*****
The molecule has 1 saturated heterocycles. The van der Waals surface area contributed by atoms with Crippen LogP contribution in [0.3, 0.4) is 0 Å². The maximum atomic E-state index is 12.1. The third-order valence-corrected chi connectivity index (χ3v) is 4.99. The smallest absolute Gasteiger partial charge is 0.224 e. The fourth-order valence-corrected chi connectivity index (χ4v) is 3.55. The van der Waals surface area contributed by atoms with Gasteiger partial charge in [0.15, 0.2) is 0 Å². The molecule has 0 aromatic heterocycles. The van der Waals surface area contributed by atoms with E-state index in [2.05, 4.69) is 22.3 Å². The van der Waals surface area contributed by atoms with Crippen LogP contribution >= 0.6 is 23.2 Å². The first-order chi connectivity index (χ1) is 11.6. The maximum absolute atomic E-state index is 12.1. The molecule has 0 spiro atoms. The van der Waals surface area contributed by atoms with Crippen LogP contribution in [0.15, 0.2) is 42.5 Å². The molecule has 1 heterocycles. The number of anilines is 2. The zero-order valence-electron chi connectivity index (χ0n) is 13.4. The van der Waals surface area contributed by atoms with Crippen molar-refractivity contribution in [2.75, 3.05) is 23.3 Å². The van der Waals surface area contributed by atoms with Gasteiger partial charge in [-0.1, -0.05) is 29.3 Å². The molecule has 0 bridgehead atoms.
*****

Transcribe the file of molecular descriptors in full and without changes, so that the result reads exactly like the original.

The molecule has 1 saturated heterocycles. The van der Waals surface area contributed by atoms with Crippen LogP contribution in [0.3, 0.4) is 0 Å². The maximum atomic E-state index is 12.1. The third-order valence-corrected chi connectivity index (χ3v) is 4.99. The smallest absolute Gasteiger partial charge is 0.224 e. The fourth-order valence-corrected chi connectivity index (χ4v) is 3.55. The van der Waals surface area contributed by atoms with Gasteiger partial charge in [0.15, 0.2) is 0 Å². The molecule has 0 aromatic heterocycles. The van der Waals surface area contributed by atoms with E-state index in [2.05, 4.69) is 22.3 Å². The van der Waals surface area contributed by atoms with Crippen LogP contribution >= 0.6 is 23.2 Å². The first-order chi connectivity index (χ1) is 11.6. The maximum absolute atomic E-state index is 12.1. The molecule has 0 spiro atoms. The van der Waals surface area contributed by atoms with Crippen LogP contribution in [0.15, 0.2) is 42.5 Å². The molecule has 1 heterocycles. The number of anilines is 2. The zero-order valence-electron chi connectivity index (χ0n) is 13.4. The van der Waals surface area contributed by atoms with Crippen molar-refractivity contribution in [2.75, 3.05) is 23.3 Å². The van der Waals surface area contributed by atoms with Gasteiger partial charge in [-0.1, -0.05) is 29.3 Å². The molecule has 0 bridgehead atoms.